There was an old fogie on Q and A on Monday who asked a question about what is being done to give more assistance to pensioners because they can't survive on $650 a week.

I wanted to murder her. We already have a situation in this country where people who save $500,000 in order to be self sufficient in retirement are worse off than people who blow all the money they ever earned in their lifetime and go on the Old Age Pension.

There is no incentive anymore for the majority to save when the pension safety net is InMyHumblestofhumbleOpinions so generous.

Luckyvik

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it suggests that due to various factors including longer lifespans 2-3% is a better rule. Mmm might have to rethink my plans. What do others think?

The real benefit of working many extra years during the prime of your life to accumulate the massive stash that is required for a 2% WR [or heck why not get really safe and go for 1%???] is that you'll have so many fewer years of retirement to fund!

What do I think?

I think working and saving for a 3%, 2% or 1% WR is a poor use of the limited time you have on this planet, but ultimately it's your time to spend how you wish.

FWIW - I am not US based.

Hopefully you've taken the time to read this sticky at the top of the forum placed there because this topic was coming up so frequently and people were having to re-hash the same info over and over and over again.

http://forum.mrmoneymustache.com/investor-alley/stop-worrying-about-the-4-rule/
Thank you I had not seen the stickie as I mostly use Tapatalk to browse the forum and it doesn't show the stickies. I have read the stickie and I agree that 4% is reasonable, like you said working extra years is a poor use of our limited time.


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Luckyvik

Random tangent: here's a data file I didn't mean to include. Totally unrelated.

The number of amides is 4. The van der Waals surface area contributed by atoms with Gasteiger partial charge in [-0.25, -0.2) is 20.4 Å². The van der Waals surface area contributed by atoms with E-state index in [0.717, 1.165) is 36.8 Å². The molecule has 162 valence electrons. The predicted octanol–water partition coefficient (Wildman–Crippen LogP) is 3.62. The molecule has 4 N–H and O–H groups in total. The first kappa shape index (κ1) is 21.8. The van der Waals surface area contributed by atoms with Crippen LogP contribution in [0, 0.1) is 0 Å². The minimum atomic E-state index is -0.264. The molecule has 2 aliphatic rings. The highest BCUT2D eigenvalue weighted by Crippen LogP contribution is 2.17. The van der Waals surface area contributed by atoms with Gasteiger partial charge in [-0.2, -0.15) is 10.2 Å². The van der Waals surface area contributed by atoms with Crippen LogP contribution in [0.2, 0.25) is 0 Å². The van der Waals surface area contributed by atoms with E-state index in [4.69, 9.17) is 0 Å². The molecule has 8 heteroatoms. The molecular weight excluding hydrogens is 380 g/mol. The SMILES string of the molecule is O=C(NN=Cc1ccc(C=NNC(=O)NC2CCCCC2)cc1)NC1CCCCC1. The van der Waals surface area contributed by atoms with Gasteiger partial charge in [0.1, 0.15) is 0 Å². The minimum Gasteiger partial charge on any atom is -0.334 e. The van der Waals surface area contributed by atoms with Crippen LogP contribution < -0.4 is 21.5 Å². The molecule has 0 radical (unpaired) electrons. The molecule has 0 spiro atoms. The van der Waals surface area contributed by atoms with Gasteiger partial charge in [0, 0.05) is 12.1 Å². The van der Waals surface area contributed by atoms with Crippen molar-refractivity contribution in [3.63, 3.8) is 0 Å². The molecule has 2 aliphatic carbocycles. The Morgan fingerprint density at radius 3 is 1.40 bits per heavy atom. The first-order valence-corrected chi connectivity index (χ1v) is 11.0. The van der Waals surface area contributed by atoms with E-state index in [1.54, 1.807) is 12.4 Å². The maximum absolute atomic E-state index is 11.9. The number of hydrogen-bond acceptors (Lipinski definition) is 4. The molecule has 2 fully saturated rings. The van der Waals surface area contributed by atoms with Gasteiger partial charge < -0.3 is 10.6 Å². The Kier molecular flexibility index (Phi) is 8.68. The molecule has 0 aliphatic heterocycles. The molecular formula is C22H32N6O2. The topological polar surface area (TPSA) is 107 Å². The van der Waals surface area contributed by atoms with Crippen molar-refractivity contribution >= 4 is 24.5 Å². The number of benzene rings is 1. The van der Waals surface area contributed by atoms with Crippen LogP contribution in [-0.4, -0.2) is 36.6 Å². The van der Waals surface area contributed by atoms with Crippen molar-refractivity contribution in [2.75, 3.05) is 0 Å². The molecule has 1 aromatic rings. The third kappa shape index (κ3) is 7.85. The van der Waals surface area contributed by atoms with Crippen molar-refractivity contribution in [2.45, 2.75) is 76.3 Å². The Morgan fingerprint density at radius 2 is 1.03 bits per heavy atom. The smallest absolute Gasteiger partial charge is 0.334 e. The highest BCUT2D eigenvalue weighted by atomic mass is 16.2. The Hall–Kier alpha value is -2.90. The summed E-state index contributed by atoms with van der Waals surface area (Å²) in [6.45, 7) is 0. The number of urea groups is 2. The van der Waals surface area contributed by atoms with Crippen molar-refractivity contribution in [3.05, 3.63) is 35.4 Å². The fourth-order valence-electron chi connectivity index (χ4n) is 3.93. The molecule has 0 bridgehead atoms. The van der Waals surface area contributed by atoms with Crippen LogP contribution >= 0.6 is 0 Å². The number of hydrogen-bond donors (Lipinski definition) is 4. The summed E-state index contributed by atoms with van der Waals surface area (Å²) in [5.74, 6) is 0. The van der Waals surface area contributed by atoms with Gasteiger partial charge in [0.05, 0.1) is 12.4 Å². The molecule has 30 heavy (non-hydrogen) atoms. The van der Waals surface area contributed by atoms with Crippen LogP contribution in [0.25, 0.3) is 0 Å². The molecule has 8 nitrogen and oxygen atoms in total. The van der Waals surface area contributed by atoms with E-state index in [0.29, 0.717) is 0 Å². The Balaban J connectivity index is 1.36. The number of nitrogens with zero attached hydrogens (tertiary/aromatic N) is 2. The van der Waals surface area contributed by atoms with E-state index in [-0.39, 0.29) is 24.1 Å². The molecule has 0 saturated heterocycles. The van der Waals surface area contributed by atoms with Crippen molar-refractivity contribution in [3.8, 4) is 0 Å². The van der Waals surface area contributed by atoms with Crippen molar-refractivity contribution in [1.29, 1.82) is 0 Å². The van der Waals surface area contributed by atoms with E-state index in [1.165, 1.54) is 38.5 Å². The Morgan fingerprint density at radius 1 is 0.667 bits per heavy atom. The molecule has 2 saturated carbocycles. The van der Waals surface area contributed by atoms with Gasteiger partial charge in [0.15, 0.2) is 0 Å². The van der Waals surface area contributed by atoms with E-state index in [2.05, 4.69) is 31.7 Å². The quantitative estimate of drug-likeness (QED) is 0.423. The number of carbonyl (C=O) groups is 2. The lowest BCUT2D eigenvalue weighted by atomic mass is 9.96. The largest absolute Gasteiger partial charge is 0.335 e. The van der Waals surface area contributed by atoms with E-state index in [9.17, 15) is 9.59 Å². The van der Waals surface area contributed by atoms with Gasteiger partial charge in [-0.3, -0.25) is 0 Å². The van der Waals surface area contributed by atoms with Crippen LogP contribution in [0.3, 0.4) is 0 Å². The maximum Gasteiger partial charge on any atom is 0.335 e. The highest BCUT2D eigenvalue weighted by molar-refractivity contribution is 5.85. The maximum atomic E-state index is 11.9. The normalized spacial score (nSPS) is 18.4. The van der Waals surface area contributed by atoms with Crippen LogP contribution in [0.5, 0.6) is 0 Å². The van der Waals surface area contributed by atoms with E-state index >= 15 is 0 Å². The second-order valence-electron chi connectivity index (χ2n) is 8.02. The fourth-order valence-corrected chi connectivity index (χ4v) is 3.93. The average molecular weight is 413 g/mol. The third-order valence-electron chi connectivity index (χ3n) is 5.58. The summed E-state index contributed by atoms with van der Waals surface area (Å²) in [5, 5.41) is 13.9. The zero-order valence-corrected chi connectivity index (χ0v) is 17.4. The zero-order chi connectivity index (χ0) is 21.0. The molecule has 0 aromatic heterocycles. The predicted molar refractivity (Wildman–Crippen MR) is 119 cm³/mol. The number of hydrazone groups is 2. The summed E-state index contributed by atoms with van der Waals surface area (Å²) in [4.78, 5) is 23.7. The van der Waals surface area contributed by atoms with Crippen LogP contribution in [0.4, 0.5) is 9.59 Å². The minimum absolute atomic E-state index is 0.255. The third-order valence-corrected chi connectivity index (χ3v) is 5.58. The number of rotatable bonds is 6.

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There was an old fogie on Q and A on Monday who asked a question about what is being done to give more assistance to pensioners because they can't survive on $650 a week.

I wanted to murder her. We already have a situation in this country where people who save $500,000 in order to be self sufficient in retirement are worse off than people who blow all the money they ever earned in their lifetime and go on the Old Age Pension.

There is no incentive anymore for the majority to save when the pension safety net is InMyHumblestofhumbleOpinions so generous.
Wow $650 a week is the equivalent of $845k nestegg at 4% withdrawal rate.


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samustache

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There was an old fogie on Q and A on Monday who asked a question about what is being done to give more assistance to pensioners because they can't survive on $650 a week.

I wanted to murder her. We already have a situation in this country where people who save $500,000 in order to be self sufficient in retirement are worse off than people who blow all the money they ever earned in their lifetime and go on the Old Age Pension.

There is no incentive anymore for the majority to save when the pension safety net is InMyHumblestofhumbleOpinions so generous.
Wow $650 a week is the equivalent of $845k nestegg at 4% withdrawal rate.


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This is why I always argue against a means testing provision in social security.

HappierAtHome

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You may want to double check that pension figure before getting quite so indignant about it: https://www.humanservices.gov.au/customer/services/centrelink/age-pension

Best case scenario is $873.90 a FORTNIGHT. Not $650 a week.